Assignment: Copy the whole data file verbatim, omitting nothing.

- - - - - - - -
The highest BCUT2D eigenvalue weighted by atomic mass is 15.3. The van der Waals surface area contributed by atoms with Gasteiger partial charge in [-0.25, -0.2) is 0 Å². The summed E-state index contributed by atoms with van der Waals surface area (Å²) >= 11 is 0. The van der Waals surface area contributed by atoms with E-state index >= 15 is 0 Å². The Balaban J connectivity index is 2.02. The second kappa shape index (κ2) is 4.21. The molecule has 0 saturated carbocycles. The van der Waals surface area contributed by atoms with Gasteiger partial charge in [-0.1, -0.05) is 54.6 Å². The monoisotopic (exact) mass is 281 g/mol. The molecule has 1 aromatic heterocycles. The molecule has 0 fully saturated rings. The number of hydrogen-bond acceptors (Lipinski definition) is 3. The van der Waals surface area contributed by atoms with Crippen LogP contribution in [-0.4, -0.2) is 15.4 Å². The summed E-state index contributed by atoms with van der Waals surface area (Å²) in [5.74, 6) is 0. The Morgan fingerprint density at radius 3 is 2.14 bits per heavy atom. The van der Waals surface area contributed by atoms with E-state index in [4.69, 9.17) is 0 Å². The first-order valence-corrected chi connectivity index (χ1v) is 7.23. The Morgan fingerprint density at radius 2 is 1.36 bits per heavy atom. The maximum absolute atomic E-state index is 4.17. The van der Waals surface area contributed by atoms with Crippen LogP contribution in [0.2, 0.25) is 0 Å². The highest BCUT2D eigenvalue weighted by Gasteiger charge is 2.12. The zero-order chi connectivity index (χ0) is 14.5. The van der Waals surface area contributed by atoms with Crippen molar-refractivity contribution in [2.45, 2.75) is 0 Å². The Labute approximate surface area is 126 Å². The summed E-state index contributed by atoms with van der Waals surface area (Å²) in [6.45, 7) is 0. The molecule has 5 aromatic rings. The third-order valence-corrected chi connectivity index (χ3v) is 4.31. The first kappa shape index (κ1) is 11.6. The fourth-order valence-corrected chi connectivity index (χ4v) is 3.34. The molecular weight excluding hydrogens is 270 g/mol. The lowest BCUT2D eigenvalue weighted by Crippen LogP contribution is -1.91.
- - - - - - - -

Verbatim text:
The highest BCUT2D eigenvalue weighted by atomic mass is 15.3. The van der Waals surface area contributed by atoms with Gasteiger partial charge in [-0.25, -0.2) is 0 Å². The summed E-state index contributed by atoms with van der Waals surface area (Å²) >= 11 is 0. The van der Waals surface area contributed by atoms with E-state index >= 15 is 0 Å². The Balaban J connectivity index is 2.02. The second kappa shape index (κ2) is 4.21. The molecule has 0 saturated carbocycles. The van der Waals surface area contributed by atoms with Gasteiger partial charge in [-0.1, -0.05) is 54.6 Å². The monoisotopic (exact) mass is 281 g/mol. The molecule has 1 aromatic heterocycles. The molecule has 0 fully saturated rings. The number of hydrogen-bond acceptors (Lipinski definition) is 3. The van der Waals surface area contributed by atoms with Crippen LogP contribution in [-0.4, -0.2) is 15.4 Å². The summed E-state index contributed by atoms with van der Waals surface area (Å²) in [5.74, 6) is 0. The Morgan fingerprint density at radius 3 is 2.14 bits per heavy atom. The van der Waals surface area contributed by atoms with E-state index in [4.69, 9.17) is 0 Å². The first-order valence-corrected chi connectivity index (χ1v) is 7.23. The Morgan fingerprint density at radius 2 is 1.36 bits per heavy atom. The maximum absolute atomic E-state index is 4.17. The van der Waals surface area contributed by atoms with Crippen LogP contribution in [0.2, 0.25) is 0 Å². The highest BCUT2D eigenvalue weighted by Gasteiger charge is 2.12. The zero-order chi connectivity index (χ0) is 14.5. The van der Waals surface area contributed by atoms with Crippen molar-refractivity contribution in [2.45, 2.75) is 0 Å². The Labute approximate surface area is 126 Å². The summed E-state index contributed by atoms with van der Waals surface area (Å²) in [6.45, 7) is 0. The molecule has 5 aromatic rings. The third-order valence-corrected chi connectivity index (χ3v) is 4.31. The first kappa shape index (κ1) is 11.6. The fourth-order valence-corrected chi connectivity index (χ4v) is 3.34. The molecular weight excluding hydrogens is 270 g/mol. The lowest BCUT2D eigenvalue weighted by Crippen LogP contribution is -1.91.